Sunday, March 4, 2012

A Roadside Philosopher

By Ruth A. Ringelstetter

In early September of 2011, Joann and I took a rambling photography trip that had us heading east in the morning, and returning from the west in late afternoon. The last thing I had on my list for the day was an old cemetery on a backroad close to the highway home. All I knew was the name of the cemetery, so I took us down the road that I thought it was on.


We didn’t find the cemetery I was looking for, but we did find a small pioneer cemetery with just a couple of gravestones. Even though it wasn’t the one on my list, we stopped to check it out.

After a few photographs in the cemetery, we started to head for home. As we drove toward the highway, we saw something on the side of the road that made both of us start laughing, so Joann turned the car around.


Sitting a little ways off the road was a large blackboard with a saying on it. Joann couldn’t resist taking a few photos. We wondered about the person writing the sayings on the board.

Driving home we decided that we should try to pass by whenever we ventured west to see how often the messages changed.

In early fall we headed west in the pre-dawn hours. It was too dark to stop at the blackboard, but we thought about it as we passed by on the highway, and we decided that we would try to get back from our two-day trip with enough light to photograph the sign on the way home.


After a productive two days photographing near the Mississippi, we headed home, and we managed to make it to the sign before dark. A new message was waiting to greet us.


This fall was an unusual one, and after we thought the fall color was over, we noticed that there was a second wave of color on the hillsides. We decided another trip to the west was in order.

This time we didn’t go too far from home, but we did find some color. It’s always nice to find corn shocks in the fields around Amish farms. As we stopped to take photos, a dog came running over to say hello and to get a pet or two.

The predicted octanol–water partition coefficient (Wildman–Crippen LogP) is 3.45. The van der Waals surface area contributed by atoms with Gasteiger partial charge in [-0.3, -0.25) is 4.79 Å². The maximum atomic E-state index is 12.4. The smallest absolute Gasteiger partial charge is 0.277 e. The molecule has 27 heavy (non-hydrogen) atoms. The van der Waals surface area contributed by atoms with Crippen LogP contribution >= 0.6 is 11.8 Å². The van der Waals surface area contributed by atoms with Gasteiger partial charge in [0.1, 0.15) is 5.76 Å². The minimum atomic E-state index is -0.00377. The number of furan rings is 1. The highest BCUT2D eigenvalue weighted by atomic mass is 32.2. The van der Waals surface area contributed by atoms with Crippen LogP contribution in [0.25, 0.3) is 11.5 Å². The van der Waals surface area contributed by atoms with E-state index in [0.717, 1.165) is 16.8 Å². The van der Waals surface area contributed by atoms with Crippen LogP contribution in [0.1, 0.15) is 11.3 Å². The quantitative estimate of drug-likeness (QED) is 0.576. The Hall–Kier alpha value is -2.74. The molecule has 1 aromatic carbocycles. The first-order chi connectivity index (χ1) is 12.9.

On the way home we visited the blackboard again to get a chuckle and a few photos. Since it was early enough, we tried to stop at the closest house to see if they could tell us the story of the blackboard and the sayings. No one answered the door. And no one answered at the house across the street either.


Then shortly before Thanksgiving, we wanted to pick up some extra winter squash and to take some to our youngest sister. Another trip near the sign was in order. This wasn’t much of a photography trip, but there are always things we can photograph even when we say that’s not our mission.


Plus, it was an excuse to visit the sign again to check for a new message. After all, we were close, and we aren’t ones to pass up an opportunity.


On our one winter trip this year, we stopped to photograph an old school not too far from Joann’s house. Somehow we had managed to drive by the school for years, but had never stopped for a winter picture. This time we finally stopped.


And we also planned our route to take us past the blackboard. We had wondered if the blackboard would be empty for the winter, but it had a new (to us anyway) message on it.


These blackboard messages brought back memories for me of writing a daily saying on the small blackboard that hung on the milk house door. Every morning before milking started, I would write a funny saying on the blackboard. I had to see if I could get a chuckle out of the hired men to start their day.

For now this philosopher is a mystery to us. We were lucky to stumble on the blackboard, and luckier still that it is along the way for many of our photography expeditions. Maybe in the future we’ll find someone home who knows the rest of the story.

Happy Shunpiking!
Ruth

1 comment:

  1. How much fun that must be for you to see what the chalkboard says. :-)

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